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Get Connected With Ohm's Law

Get Connected With Ohm's Law

Lesson Focus

Demonstrate Ohm's Law using digital multi-meters. Fun hands-on activities are presented that demonstrate Ohm's Law. Teachers use digital multi-meters to collect data that are plotted to show that voltage and current are related by linear functions for ordinary resistors and by power functions for light bulbs.

Download Student Worksheets RTF

Lesson Synopsis

Fun hands-on activities are presented that demonstrate Ohm's Law (E = I x R). Teachers use digital multi-meters to collect data that are plotted to show that voltage and current are related by linear functions for ordinary resistors and by power functions for light bulbs.

## Age Levels:

10

18

Objectives

Learn about Ohm's Law.

Be able to use a digital multi-meter to collect data.

Explore the concepts of voltage and current.

Anticipated Learner Outcomes

As a result of the activities, students should develop an understanding of:

- Ohm's Law
- Relationship between Voltage, Current, and Resistance in an electrical circuit
- Measurement, plotting data, and graphing
- Basic wiring and construction of a digital multi-meter for data collection

Introduction

What is Ohm's Law?

Ohms Law is a mathematical equation explaining the relationship between Voltage, Current, and Resistance within electrical circuits. It is defined as follows:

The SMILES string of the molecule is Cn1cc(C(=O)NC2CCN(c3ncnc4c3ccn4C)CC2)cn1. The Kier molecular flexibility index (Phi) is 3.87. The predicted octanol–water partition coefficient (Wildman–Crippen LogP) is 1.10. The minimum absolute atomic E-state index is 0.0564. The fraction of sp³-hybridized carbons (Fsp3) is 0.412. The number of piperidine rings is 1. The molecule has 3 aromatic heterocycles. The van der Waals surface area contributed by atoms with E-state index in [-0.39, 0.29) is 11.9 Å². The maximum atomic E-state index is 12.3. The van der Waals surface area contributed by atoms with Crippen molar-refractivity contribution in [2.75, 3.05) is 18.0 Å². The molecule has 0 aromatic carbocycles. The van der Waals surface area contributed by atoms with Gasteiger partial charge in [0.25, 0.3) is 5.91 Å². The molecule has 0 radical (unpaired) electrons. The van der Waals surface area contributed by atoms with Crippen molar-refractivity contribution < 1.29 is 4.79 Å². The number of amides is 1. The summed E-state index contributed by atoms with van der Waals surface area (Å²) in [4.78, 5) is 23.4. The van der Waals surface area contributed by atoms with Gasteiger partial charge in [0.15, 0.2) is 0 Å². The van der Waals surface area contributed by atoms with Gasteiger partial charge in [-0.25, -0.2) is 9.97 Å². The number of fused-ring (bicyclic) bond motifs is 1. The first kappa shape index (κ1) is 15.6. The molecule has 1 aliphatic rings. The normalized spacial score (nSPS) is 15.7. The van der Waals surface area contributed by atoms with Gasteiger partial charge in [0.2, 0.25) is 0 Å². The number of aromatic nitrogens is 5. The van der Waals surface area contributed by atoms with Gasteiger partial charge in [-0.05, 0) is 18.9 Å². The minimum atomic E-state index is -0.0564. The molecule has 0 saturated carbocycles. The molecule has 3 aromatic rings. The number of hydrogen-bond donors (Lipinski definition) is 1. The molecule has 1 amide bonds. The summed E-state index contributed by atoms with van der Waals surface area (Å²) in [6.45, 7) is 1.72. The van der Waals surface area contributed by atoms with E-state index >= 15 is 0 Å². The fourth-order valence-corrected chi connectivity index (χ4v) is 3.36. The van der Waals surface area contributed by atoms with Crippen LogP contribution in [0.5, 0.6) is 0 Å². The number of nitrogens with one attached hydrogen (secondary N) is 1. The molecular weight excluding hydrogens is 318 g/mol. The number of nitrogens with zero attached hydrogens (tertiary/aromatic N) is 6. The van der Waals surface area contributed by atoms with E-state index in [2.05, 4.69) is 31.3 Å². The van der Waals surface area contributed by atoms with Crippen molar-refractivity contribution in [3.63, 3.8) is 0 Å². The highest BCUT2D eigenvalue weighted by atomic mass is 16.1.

**E = I x R**

**E = Voltage**(Voltage is an electric potential difference between two points on a conducting wire. Voltage is measured in volts and comes from various sources such as electric outlets and batteries.)**I = Current**(Current is measured in amps. Current is charged particles which flow from the voltage source through conductive material to a ground.**R = Resistance**(Resistance is the opposition that a material body offers to the passage of an electric current. Resistance is measured in ohms. Examples of items with resistance are light bulbs and coffeemakers.)

## Lesson Activities

The activity consists of using a nominal six-volt battery (made up of four nominal 1.5 volt dry cells connected in series) to:

- Drive current through a simple circuit element and measure and record the current through the element and the voltage across the element as the number of cells in the battery is varied from a single cell to four cells.
- Plot points on the graph that represent the voltages and currents recorded.
- Draw a "best fit" curve through the data points for the element tested.
- Repeat the process for two or three different resistor circuit elements.
- Compare the curves and make observations about the nature of the curves for each element.

Six teacher handouts are provided:

- Ohm's Law Information Sheet
- Step By Step Lesson Plan Guidelines
- Appendix 1: Materials Sourcing Suggestions
- Appendix 2: Continuity Tester Assembly Instructions
- Appendix 3: Alternate Single Cell Battery Holder Photos and Diagrams
- Appendix 4: Optional Insulators and Conductors Activity

Two student handouts are provided for advance review:

- Ohm's Law Information Sheet
- Step By Step Procedures

Resources/Materials

See attached student worksheets and teacher resource documents.

## Alignment to Curriculum Frameworks

Curriculum alignment sheet is included in PDF.

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